16/10/2016 at 01:59 #16782John van LeighParticipant
Commander John van Leigh, TSN
Defending a Hjorden outpost in the middle of nowhere can be fun, or extremely boring. For the most part, nothing happens, as this is indeed the middle of nowhere. So we’re doing sims. It’s good for training ONI people, and it’s excellent for contingency planning.
Phoenix is, by all means, a relic from the past. Her structure is weaker than wet tissue paper, her weaponry is unremarkable, and some days I suspect her designers gave a lot more thought to bowing patterns in Sibelius’ violin music rather than node placement. But, void damnit, she’s a rather though relic despite everything else. Lately, we’ve been tearing through every command group we come across. Except today.
Turns out, dealing with massive groups when the fleet began with the left foot in terms of coordination is hard. You can save the situation, but it’s a slow process and you need a lot of ships in a single area. If the map has two focal points, you’re fucked. We were slow to organize, and slow to sacrifice objectives, so we were swarmed. Thankfully it was just a sim.
Speaking of which, we need to calibrate our simulator software. Today we had a spawn with over twenty bases. After war was declared, the systems lagged so hard we crashed against a minefield. A minefield that was five kilometers away. It trascended the very idea of irritating.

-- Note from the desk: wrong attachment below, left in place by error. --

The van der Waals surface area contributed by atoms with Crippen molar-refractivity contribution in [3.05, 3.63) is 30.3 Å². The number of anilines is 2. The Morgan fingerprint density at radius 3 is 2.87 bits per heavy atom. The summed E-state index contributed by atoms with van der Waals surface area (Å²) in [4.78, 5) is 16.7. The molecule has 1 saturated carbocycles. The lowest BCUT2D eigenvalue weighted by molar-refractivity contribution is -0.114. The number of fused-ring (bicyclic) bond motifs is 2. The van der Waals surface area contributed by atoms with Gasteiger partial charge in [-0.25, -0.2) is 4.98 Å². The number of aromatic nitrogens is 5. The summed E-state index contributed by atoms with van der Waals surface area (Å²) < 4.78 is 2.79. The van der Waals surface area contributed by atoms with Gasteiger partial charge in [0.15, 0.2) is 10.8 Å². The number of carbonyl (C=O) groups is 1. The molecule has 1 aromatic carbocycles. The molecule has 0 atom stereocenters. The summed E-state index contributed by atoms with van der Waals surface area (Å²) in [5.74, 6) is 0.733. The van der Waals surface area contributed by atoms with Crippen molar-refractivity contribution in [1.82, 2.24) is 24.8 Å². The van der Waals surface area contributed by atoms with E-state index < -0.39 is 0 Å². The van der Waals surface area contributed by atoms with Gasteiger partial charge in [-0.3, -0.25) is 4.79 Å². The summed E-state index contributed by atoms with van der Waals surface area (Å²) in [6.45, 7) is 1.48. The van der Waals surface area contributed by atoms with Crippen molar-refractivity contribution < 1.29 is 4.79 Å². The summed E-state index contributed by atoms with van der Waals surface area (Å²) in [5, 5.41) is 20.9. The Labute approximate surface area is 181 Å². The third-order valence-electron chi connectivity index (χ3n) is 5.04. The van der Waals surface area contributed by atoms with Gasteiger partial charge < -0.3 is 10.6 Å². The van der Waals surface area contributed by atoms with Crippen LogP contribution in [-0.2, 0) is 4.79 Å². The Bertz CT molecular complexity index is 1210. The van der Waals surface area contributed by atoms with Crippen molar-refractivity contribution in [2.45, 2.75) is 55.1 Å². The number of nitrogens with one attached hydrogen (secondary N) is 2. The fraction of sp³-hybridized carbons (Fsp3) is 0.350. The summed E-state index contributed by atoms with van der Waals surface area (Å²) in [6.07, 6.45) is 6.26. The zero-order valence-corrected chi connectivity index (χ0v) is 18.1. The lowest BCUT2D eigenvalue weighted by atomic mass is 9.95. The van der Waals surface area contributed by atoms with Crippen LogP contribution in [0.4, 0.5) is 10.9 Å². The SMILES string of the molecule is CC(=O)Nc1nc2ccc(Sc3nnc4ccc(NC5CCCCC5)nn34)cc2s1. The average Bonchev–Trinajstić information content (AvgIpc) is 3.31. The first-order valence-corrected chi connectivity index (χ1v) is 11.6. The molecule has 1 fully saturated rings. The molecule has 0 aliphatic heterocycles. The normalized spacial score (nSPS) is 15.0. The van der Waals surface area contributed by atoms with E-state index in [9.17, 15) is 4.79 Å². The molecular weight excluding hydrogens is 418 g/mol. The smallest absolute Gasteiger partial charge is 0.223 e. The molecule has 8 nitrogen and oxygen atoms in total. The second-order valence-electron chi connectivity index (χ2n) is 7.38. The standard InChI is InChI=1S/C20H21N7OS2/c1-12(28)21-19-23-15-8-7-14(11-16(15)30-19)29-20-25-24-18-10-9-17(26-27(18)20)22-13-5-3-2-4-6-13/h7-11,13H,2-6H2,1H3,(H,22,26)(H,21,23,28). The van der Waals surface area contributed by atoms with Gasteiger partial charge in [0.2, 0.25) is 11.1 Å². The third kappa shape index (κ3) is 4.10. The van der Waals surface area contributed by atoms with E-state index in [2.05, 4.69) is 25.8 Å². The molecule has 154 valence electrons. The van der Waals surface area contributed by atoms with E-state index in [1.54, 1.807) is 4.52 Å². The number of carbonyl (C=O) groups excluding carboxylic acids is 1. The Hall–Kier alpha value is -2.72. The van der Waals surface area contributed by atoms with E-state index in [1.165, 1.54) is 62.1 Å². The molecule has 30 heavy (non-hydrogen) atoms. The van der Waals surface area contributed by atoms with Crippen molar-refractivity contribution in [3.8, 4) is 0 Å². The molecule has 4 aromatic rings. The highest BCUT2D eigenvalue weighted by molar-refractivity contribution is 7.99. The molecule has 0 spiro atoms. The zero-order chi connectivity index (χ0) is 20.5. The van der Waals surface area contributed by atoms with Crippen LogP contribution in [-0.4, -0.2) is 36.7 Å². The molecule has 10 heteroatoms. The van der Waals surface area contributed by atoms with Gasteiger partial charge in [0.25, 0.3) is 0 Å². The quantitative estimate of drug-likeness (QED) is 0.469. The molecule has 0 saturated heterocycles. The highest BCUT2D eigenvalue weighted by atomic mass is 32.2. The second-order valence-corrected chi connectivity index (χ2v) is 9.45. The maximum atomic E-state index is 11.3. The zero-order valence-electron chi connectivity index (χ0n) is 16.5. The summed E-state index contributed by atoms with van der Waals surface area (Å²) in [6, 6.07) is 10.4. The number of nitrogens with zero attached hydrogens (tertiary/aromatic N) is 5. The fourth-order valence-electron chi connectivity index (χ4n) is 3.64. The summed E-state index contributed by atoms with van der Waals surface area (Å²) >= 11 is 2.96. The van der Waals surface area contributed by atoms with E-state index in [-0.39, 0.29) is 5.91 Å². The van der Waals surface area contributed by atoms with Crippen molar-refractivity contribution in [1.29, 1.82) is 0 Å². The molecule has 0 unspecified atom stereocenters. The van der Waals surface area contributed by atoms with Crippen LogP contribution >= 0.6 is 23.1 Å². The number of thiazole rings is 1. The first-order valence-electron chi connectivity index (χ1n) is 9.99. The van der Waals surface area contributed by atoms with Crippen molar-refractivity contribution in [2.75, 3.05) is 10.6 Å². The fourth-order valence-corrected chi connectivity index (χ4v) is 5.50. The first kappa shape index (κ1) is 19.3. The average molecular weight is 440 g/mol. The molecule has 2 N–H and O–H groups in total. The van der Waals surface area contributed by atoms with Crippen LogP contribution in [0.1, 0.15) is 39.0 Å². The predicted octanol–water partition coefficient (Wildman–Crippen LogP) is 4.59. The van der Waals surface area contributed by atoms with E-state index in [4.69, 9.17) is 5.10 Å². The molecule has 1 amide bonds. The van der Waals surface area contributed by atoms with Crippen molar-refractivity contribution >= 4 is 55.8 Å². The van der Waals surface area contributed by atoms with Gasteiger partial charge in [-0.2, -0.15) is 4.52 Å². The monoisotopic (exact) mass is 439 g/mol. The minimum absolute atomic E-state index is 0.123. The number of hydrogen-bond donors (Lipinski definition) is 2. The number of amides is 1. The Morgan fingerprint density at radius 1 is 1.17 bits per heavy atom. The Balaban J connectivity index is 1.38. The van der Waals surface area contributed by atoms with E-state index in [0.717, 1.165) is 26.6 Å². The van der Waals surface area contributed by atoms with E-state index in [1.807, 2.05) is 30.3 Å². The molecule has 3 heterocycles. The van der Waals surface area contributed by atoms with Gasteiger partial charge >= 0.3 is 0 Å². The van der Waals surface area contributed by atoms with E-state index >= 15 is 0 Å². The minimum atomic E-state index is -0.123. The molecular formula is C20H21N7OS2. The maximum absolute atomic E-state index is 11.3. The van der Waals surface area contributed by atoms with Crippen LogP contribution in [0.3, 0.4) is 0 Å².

Braddock was on medical leave, so we were struggling to find a helm. Donovan made a lovely job, although he suffered during the entire mission. I suppose an acting ensign is bound to be terrified of destroying the ship he’s driving for what’s not even his secondary specialty. He couldn’t be any more glad to surrender his station to Nhaima, a cadet that was bound for examination today. Her results will be announced shortly, I’m sure, but she earned my respect anyways.
For the last sim I ended up in command of the fleet. It was a weird simulation. A map with a single focal point, a Hjorden station under a pirate and Unuk attack. Given four ships, it was trivial, except for the extremely short sensor range, and the fact that we had cloaked enemies firing at us. We took a very bad hit at some point, which prompted me to reflect on how frustrating it is to command from the rear. Other than that, everything went well.
And now, this is it for the log. I’m supposed to begin reading that astrography report Slate and Dante prepared from the data on that probe. Xavier will surely want the raw data anyways, but I’d love to know what those two think.
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